In the largest protest this week, at least 700 Jefferson County students left classes Wednesday morning in protest of school board decisions and proposed changes to history curriculum.

The students gathered at the intersection of Ken Caryl Avenue and Chatfield Boulevard by mid-morning, most from rival high schools Chatfield and Dakota Ridge.

Some of the students waved American flags and held signs that said, “Don’t make history a mystery,” which has become a slogan of this week’s walk-outs. Others piled into cars and sped around the intersection honking their horns and screaming out open windows.

Tensions have been mounting in the school district as students, parents and teachers push back against district leadership. Wednesday’s protests meant that students at roughly half of all county high schools had walked-out of their classes in protest this week.

Community members are angry about an evaluation-based system for awarding raises to educators and a proposed curriculum committee that would call for promoting “positive aspects” of the United States and its heritage and avoiding material that would encourage or condone “civil disorder, social strife or disregard of the law.”

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Also don’t miss: Jeffco school board curriculum committee idea latest divisive issue

Two Jeffco high schools close Friday after teachers call in “sick”

Discord over the direction of Jefferson County Public Schools spilled into classrooms and onto sidewalks Friday after an unusually large number of teachers either called in sick or claimed personal days at two high schools, prompting the district to cancel classes.

A total of 50 teachers from Standley Lake and Conifer high schools were absent, out of 117 teachers at both schools. Without enough substitutes, Superintendent Dan McMinimee made a “quick and difficult decision,” saying there wouldn’t be enough adults in the buildings to provide a safe and secure environment for students.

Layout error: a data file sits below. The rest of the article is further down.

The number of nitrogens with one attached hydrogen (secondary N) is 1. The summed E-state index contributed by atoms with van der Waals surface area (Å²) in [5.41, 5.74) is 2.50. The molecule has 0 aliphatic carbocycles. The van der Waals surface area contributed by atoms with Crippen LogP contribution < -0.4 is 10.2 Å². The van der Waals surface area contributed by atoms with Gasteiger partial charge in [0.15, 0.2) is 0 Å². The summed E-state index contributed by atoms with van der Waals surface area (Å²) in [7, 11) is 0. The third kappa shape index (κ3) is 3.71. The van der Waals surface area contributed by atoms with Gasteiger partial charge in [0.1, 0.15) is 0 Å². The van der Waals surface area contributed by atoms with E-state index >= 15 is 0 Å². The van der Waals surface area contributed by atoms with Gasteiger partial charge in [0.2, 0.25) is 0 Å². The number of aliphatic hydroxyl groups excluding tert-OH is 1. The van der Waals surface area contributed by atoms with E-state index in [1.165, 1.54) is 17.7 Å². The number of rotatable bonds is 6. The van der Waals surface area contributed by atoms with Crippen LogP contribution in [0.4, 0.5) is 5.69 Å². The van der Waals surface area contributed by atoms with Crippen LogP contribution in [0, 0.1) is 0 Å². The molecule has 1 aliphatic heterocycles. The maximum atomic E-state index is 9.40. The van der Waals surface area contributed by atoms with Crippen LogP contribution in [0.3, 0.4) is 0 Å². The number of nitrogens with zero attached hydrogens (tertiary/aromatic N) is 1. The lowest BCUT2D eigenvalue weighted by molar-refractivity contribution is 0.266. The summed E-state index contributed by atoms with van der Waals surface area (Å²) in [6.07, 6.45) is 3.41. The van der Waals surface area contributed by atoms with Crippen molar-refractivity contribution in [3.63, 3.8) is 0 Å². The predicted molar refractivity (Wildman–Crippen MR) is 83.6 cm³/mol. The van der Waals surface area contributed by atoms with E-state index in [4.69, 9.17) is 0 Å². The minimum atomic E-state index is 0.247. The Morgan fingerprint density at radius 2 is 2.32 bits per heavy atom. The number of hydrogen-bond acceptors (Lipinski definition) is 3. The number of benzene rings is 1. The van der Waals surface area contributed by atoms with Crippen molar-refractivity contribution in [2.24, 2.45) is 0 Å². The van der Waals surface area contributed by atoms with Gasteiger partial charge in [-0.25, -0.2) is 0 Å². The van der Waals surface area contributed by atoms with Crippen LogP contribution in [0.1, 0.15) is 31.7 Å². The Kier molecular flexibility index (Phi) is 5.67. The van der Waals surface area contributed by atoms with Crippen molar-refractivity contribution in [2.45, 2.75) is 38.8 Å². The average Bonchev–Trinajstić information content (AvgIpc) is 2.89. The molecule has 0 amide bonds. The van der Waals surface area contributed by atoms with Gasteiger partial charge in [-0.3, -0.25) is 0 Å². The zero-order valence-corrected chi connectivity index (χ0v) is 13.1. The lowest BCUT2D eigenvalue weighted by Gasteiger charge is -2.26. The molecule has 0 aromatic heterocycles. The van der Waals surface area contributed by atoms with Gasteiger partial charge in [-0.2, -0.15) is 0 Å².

At a news conference in which he apologized for inconveniencing parents, the first-year superintendent called the teachers’ choice “unfortunate” while declining to speculate on their reasons.

“While I respect the opportunity for free speech and expression, I think there are other ways we can work through these differences without putting kids in the middle,” McMinimee said.

The Jefferson County Education Association, the teachers union, said it did not organize

any action but understands the frustrations of teachers and others about what it described as a pattern of secrecy, wasting taxpayer dollars and disrespecting community priorities.

More disruption could be coming. An organized “sick-out” may be planned for Monday, district leadership wrote in an e-mail to staff Thursday that warned that such actions are illegal under state law.

Tensions in Colorado’s second-largest school district have been high since the November 2012 election of a conservative slate of three school board candidates who became the majority.

Acrimonious board meetings from last spring have spilled into this fall with debates over

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How to survive the dreaded “Mommy Clique” (and share your own stories)

Now that my kids are in school, they are adjusting to an entirely new social hierarchy. Fortunately, they’re still young enough that friendship prerequisites center around if their peers are nice or if they have the same taste in clothes.

The latter was illustrated on the first day of school when my daughter Hadley met her new BFF: a girl who had the exact same pair of shoes.

In a few years, such trespasses will result in a cat fight.

But there is a murky side to the social hierarchy that is rarely discussed: the Mommy Clique. These are formed when moms are brought together while waiting for their children to emerge from school or in playgroups and at activities.

I’d like to think that moms are mutually-supportive and that is mostly the case. But often, there are deep-rooted undertones of judgment that, if not confronted, can result in a full-blown Mommy Clique.

And no one likes Mommy Mean Girls.

From my “extensive” 10 years as a mom, I have

The Five Ways School Kids Love to Ambush Their Parents

I suppose it’s only fair. When I was six years old, I invited all my neighborhood pals to a Goodbye Party at my house. We were moving across the state and I felt it was a great idea to say farewell with a bunch of cake and punch. The only trouble is I forgot to tell my mom. When another mom called to ask what time to send over her kids later in the day for the party, I was busted. Thankfully, my mom graciously went ahead with the party, even baking cupcakes to mark the occasion. She let me know I was never, ever, ever to do that again, but I’m still grateful she rolled with it.